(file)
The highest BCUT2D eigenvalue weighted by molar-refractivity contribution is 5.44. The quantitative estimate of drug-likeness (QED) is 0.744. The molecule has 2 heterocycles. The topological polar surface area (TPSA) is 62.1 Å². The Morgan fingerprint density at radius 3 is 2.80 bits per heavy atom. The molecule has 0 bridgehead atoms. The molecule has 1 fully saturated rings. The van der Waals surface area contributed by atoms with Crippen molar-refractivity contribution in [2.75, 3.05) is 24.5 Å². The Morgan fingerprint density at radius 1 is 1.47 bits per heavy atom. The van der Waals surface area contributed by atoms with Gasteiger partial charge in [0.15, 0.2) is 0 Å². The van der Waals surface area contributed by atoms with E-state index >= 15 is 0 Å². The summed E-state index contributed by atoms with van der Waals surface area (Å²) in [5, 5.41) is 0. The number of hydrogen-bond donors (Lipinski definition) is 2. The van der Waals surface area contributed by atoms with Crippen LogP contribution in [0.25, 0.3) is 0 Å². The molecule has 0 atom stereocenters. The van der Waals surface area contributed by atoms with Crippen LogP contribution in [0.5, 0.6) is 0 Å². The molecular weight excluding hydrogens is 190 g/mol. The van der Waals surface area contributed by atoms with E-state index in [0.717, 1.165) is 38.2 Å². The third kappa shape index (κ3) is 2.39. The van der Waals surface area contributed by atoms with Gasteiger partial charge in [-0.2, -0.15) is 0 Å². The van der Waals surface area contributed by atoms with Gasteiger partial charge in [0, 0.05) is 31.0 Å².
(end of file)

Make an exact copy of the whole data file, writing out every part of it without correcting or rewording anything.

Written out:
The highest BCUT2D eigenvalue weighted by molar-refractivity contribution is 5.44. The quantitative estimate of drug-likeness (QED) is 0.744. The molecule has 2 heterocycles. The topological polar surface area (TPSA) is 62.1 Å². The Morgan fingerprint density at radius 3 is 2.80 bits per heavy atom. The molecule has 0 bridgehead atoms. The molecule has 1 fully saturated rings. The van der Waals surface area contributed by atoms with Crippen molar-refractivity contribution in [2.75, 3.05) is 24.5 Å². The Morgan fingerprint density at radius 1 is 1.47 bits per heavy atom. The van der Waals surface area contributed by atoms with Gasteiger partial charge in [0.15, 0.2) is 0 Å². The van der Waals surface area contributed by atoms with E-state index >= 15 is 0 Å². The summed E-state index contributed by atoms with van der Waals surface area (Å²) in [5, 5.41) is 0. The number of hydrogen-bond donors (Lipinski definition) is 2. The van der Waals surface area contributed by atoms with Crippen LogP contribution in [0.25, 0.3) is 0 Å². The molecule has 0 atom stereocenters. The van der Waals surface area contributed by atoms with Crippen LogP contribution in [0.5, 0.6) is 0 Å². The molecular weight excluding hydrogens is 190 g/mol. The van der Waals surface area contributed by atoms with E-state index in [0.717, 1.165) is 38.2 Å². The third kappa shape index (κ3) is 2.39. The van der Waals surface area contributed by atoms with Gasteiger partial charge in [-0.2, -0.15) is 0 Å². The van der Waals surface area contributed by atoms with Gasteiger partial charge in [0, 0.05) is 31.0 Å².